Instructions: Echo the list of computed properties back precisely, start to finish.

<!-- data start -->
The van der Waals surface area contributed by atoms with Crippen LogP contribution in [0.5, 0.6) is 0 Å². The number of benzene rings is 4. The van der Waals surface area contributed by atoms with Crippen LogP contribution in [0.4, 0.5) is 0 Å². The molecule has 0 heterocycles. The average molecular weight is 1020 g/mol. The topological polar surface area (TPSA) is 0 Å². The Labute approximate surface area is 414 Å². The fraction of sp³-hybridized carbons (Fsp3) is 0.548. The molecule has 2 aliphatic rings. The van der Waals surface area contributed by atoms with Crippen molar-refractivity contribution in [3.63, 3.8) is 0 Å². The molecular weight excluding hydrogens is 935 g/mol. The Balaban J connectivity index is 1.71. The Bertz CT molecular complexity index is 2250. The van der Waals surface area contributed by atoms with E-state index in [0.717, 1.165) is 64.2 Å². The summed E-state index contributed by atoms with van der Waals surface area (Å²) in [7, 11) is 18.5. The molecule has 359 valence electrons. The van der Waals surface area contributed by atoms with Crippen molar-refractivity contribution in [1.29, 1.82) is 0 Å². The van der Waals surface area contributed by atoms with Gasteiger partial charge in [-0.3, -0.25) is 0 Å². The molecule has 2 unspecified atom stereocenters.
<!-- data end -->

The van der Waals surface area contributed by atoms with Crippen LogP contribution in [0.5, 0.6) is 0 Å². The number of benzene rings is 4. The van der Waals surface area contributed by atoms with Crippen LogP contribution in [0.4, 0.5) is 0 Å². The molecule has 0 heterocycles. The average molecular weight is 1020 g/mol. The topological polar surface area (TPSA) is 0 Å². The Labute approximate surface area is 414 Å². The fraction of sp³-hybridized carbons (Fsp3) is 0.548. The molecule has 2 aliphatic rings. The van der Waals surface area contributed by atoms with Crippen molar-refractivity contribution in [3.63, 3.8) is 0 Å². The molecular weight excluding hydrogens is 935 g/mol. The Balaban J connectivity index is 1.71. The Bertz CT molecular complexity index is 2250. The van der Waals surface area contributed by atoms with E-state index in [0.717, 1.165) is 64.2 Å². The summed E-state index contributed by atoms with van der Waals surface area (Å²) in [7, 11) is 18.5. The molecule has 359 valence electrons. The van der Waals surface area contributed by atoms with Crippen molar-refractivity contribution in [1.29, 1.82) is 0 Å². The van der Waals surface area contributed by atoms with Gasteiger partial charge in [-0.3, -0.25) is 0 Å². The molecule has 2 unspecified atom stereocenters.